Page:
Is this Divine retribution?

Some people believe in the existence of Divine retribution for various human actions and/or moral failings.  AIDS?  Divine retribution for sexual promiscuity and homosexuality.  Hepatitis?  Divine retribution for intravenous drug abuse.  The Jerry Springer Show and reality TV shows?  Divine retribution for too many uneducated idiots in our society.  Funny, I don’t recall anyone claiming lung cancer is Divine retribution for smoking; although that one seems pretty straight-forward.

What about global warming?  Might there be Divine retribution for our unbridled fossil fuel usage in global warming?

Well, consider that the U.S. has been the largest emitter of carbon dioxide for decades – and Texas emits much more carbon dioxide than any other state.  Texans also use more electricity per capita than any other state.  Anyone looking for Divine retribution in global warming would expect the U.S. to get hit hard and for Texas to really get hammered by the effects of global warming. 

With that in mind, peruse these two U.S. maps produced from computer modelling by the U.S. Global Change Research Program:

Most of the southern U.S. will be much hotter.   But Texas will become a hellish, almost unlivable place that will most likely be unable to support anything close to the current population.  The blisteringly hot summer that just ended is but a minor preview of the summers that can be expected in the future.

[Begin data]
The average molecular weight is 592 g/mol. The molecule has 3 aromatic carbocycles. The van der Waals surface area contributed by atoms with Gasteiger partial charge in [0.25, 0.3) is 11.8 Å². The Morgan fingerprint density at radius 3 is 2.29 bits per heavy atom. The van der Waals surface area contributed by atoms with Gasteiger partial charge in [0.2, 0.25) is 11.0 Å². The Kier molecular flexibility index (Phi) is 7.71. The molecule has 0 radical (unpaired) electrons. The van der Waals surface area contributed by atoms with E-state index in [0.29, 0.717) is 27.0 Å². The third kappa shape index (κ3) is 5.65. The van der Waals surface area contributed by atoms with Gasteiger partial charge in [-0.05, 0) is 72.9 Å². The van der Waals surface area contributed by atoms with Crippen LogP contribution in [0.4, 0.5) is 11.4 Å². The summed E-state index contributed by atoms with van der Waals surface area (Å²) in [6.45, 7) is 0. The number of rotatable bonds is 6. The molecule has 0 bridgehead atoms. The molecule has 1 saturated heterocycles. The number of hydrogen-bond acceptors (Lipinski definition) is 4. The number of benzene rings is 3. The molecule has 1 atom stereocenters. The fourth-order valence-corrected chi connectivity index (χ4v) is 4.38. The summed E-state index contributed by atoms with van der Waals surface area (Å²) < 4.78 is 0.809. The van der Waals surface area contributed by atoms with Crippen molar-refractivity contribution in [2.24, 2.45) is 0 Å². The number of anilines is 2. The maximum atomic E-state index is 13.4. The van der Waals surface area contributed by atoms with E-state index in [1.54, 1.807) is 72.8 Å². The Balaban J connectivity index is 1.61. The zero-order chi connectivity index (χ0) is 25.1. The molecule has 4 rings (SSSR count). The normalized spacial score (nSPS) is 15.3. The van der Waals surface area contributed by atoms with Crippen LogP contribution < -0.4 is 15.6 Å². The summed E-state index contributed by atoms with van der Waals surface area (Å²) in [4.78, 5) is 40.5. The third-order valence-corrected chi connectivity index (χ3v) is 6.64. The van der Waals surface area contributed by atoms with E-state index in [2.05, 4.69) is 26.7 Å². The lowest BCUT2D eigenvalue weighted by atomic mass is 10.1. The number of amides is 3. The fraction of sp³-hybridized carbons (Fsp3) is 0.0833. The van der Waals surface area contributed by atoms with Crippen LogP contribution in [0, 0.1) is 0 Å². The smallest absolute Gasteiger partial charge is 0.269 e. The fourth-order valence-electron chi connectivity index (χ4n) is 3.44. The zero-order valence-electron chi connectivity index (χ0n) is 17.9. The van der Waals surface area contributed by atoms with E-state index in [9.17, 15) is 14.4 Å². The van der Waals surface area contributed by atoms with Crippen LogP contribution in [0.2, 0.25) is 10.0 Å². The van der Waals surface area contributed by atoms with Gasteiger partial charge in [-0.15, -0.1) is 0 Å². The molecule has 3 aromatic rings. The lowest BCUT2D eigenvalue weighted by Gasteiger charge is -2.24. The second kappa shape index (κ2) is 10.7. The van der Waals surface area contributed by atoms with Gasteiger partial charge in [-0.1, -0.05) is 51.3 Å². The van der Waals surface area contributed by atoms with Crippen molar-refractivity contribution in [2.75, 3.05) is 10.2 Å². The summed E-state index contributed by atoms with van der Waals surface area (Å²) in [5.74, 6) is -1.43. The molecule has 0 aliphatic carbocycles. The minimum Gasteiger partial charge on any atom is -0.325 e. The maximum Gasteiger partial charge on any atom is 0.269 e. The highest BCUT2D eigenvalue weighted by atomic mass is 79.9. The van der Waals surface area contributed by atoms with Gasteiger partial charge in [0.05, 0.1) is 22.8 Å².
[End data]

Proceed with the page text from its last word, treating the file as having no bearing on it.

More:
Yeah, I know, that’s what air conditioning is for. Well, Texans better start putting money aside now for those $900 – $1,000 monthly summer electric bills.

And what about the water shortage problem?  Running air conditioners 24/7 isn’t going to make it rain.  This hot and dry summer has broiled off entire river systems and lakes.  They should be re-filled when it eventually rains again.  But what happens when those lakes and rivers consistently dry up?

Most of Texas has experienced severe water shortages and water restrictions this summer.  Crops, lawns, golf courses and landscaping has been allowed to wither and die because of an inability to irrigate.  The economic losses are in the billions of dollars.  Ecosystems are starting to change.  If this type of weather occurs regularly, what type of economic viability will Texas have?  How livable will Texas be?

Facing an endless series of oven-hot and rainless summers, Texans should go all out in their efforts to reduce the effects of global warming.  It’s time to make a serious and permament commitment to energy efficiency and renewable energy.  Perhaps it’s too late to material improve the future climate, but it’s not too late to try.

About the Author

Mark H. Witte is a strong proponent for energy efficiency and renewable energy, and believes individuals should have more control over how the energy for their homes is produced.